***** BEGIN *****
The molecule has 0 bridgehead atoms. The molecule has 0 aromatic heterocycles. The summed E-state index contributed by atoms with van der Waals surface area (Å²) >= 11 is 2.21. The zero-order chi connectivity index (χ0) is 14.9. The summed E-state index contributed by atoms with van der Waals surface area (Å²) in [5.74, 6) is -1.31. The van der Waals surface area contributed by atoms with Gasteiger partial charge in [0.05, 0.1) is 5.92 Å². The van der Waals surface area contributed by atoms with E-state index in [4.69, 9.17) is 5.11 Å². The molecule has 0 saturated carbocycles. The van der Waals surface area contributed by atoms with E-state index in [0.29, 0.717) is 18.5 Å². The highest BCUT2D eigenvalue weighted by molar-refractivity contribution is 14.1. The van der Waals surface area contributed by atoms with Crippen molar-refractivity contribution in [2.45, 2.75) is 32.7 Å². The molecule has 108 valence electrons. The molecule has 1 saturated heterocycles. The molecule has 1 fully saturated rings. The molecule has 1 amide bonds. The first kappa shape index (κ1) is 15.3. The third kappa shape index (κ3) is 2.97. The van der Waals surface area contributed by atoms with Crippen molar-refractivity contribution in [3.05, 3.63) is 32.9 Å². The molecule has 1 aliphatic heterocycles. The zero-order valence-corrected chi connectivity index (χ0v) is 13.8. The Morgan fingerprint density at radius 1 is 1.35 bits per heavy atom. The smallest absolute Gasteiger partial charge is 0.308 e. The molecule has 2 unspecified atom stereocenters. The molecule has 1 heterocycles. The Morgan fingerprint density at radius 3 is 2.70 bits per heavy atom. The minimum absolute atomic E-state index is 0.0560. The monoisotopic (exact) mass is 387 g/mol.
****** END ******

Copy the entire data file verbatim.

The molecule has 0 bridgehead atoms. The molecule has 0 aromatic heterocycles. The summed E-state index contributed by atoms with van der Waals surface area (Å²) >= 11 is 2.21. The zero-order chi connectivity index (χ0) is 14.9. The summed E-state index contributed by atoms with van der Waals surface area (Å²) in [5.74, 6) is -1.31. The van der Waals surface area contributed by atoms with Gasteiger partial charge in [0.05, 0.1) is 5.92 Å². The van der Waals surface area contributed by atoms with E-state index in [4.69, 9.17) is 5.11 Å². The molecule has 0 saturated carbocycles. The van der Waals surface area contributed by atoms with E-state index in [0.29, 0.717) is 18.5 Å². The highest BCUT2D eigenvalue weighted by molar-refractivity contribution is 14.1. The van der Waals surface area contributed by atoms with Crippen molar-refractivity contribution in [2.45, 2.75) is 32.7 Å². The molecule has 108 valence electrons. The molecule has 1 saturated heterocycles. The molecule has 1 fully saturated rings. The molecule has 1 amide bonds. The first kappa shape index (κ1) is 15.3. The third kappa shape index (κ3) is 2.97. The van der Waals surface area contributed by atoms with Crippen molar-refractivity contribution in [3.05, 3.63) is 32.9 Å². The molecule has 1 aliphatic heterocycles. The zero-order valence-corrected chi connectivity index (χ0v) is 13.8. The Morgan fingerprint density at radius 1 is 1.35 bits per heavy atom. The smallest absolute Gasteiger partial charge is 0.308 e. The molecule has 2 unspecified atom stereocenters. The molecule has 1 heterocycles. The Morgan fingerprint density at radius 3 is 2.70 bits per heavy atom. The minimum absolute atomic E-state index is 0.0560. The monoisotopic (exact) mass is 387 g/mol.